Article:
The purpose of this study is to determine what causes some people to become sick, and others not, when they are infected with the parasite Schistosoma haematobium, also known as Bilharzia. This is an infection of the urinary tract blood vessels and can cause serious disease. Approximately 4400 adults and children of any age will participate in this study. They must be residents of the Msambweni Area, Kwale District, Coast Province, Kenya, where infection with S. haematobium parasites are common. To find out if people are infected, they will first provide 1 or more urine samples for a microscope examination to detect if the S. haematobium parasites are present in the body. Volunteers then will be examined by ultrasound to see if they have kidney or bladder disease. (Ultrasound examination is the use of a non-painful machine that uses sound waves to examine the condition of the internal organs.) Treatment with the drug praziquantel will be offered if S. haematobium infection is found.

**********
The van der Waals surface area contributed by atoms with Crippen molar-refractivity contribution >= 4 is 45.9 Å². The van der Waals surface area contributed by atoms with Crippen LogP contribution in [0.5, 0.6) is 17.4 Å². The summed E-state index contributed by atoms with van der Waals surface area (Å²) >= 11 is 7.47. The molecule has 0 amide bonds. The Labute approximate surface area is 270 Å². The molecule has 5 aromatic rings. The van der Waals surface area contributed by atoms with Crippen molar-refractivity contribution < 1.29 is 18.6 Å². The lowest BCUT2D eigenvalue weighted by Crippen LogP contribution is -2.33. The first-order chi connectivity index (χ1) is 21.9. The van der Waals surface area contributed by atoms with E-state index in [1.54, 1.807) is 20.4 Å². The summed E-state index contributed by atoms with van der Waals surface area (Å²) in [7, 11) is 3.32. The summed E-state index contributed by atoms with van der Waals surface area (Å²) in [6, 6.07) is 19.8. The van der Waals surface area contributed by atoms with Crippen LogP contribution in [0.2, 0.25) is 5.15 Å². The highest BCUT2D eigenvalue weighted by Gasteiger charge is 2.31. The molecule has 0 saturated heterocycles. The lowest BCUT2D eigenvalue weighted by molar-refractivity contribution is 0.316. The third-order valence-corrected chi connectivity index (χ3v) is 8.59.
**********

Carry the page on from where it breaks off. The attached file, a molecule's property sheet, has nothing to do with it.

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The goal of this project is to focus both field and laboratory research on specific epidemiological, genetic and immunological features that underline the greatest susceptibility to S. haematobium infection and disease. This information, combined with epidemiological modeling of control strategies, will allow accelerated synthesis of the next generation of control programs. The studies in this initial Protocol A involve a large-scale survey of study villages to determine current population demography, general health, infection with S. haematobium, and, specifically, prevalence of parasite-related morbidity. Once evaluated, participants in Protocol A may be subsequently enrolled in Project Protocols B through F if they meet inclusion criteria. The size of the observational Protocol A study cohort (~4,400) is, in part, based on one of its secondary aims: i.e., the need to identify sufficient numbers of morbidity-concordant sibling pairs for genetic studies performed under Protocol D, and sufficient mother-infant pairs for Protocol F. Beyond initial screening, no further investigation occurs in Protocol A per se. Standard doses of praziquantel therapy will be given to treat S. haematobium infection diagnosed under Protocol A. Longitudinal follow-up of a subset of these treated individuals will be performed in Protocols B, C and E of the project. The study will enroll approximately 1100 adults and 1100 children from each of 2 types of rural S. haematobium-endemic village: a) those that have had prior participation in schistosomiasis control programs (1984-1993) and b) those that have not. The Msambweni area of Kwale District in southern Coast Province, Kenya will serve as the 'previously-treated' area. This area has participated in a long-term study of S. haematobium treatment since 1983. Three additional area villages (population ~4,000) that have not previously participated in treatment programs will be included as control 'previously-untreated' areas for comparison purposes to confirm the natural history of untreated infection. Like Msambweni area villages, the comparison villages (Mbuani, Mabakoni, and Gonjora) will be located in southern Kwale District, Coast Province, Kenya. In order to mirror the pre-control experience of the Msambweni villages, comparison villages will be selected primarily for their high S. haematobium prevalence (>40%) as determined in prior Ministry of Health sample surveys in schools. Secondary selection criteria will be village size (1200 to 2000 per village) and a rural, mostly agrarian environment. Residents will update their demography and kinship data, then receive physical examinations, urinalysis, ultrasound and parasitological examinations to determine infection and morbidity status. Because of its size, the population will be surveyed on a systematic, village-by village basis over the first 2 years of the project. These surveys will provide an effective cross-sectional evaluation of current levels of disease in treated and untreated communities at-large. Subjects with suspicion for severe renal dysfunction or bladder cancer (a known late complication of S. haematobium) will be referred to Msambweni or Mombasa Hospitals for further care. The primary study objective is to compare rates of moderate-to-severe urinary tract morbidity associated with S. haematobium infection for older children and adults residing in previously-treated and previously-untreated villages in the endemic southern Kwale District, Coast Province, Kenya. Secondary objectives are to: (1) compare rates of heavy S. haematobium infection for individuals residing in these previously-treated and -untreated villages; and (2) identify eligible subjects for participation in more detailed study of late S. haematobium-related disease, hereditary predisposition to morbidity, association of cytokine response to morbidity, and effects of in utero sensitization to S. haematobium on disease in later life (Protocols B-F of the project).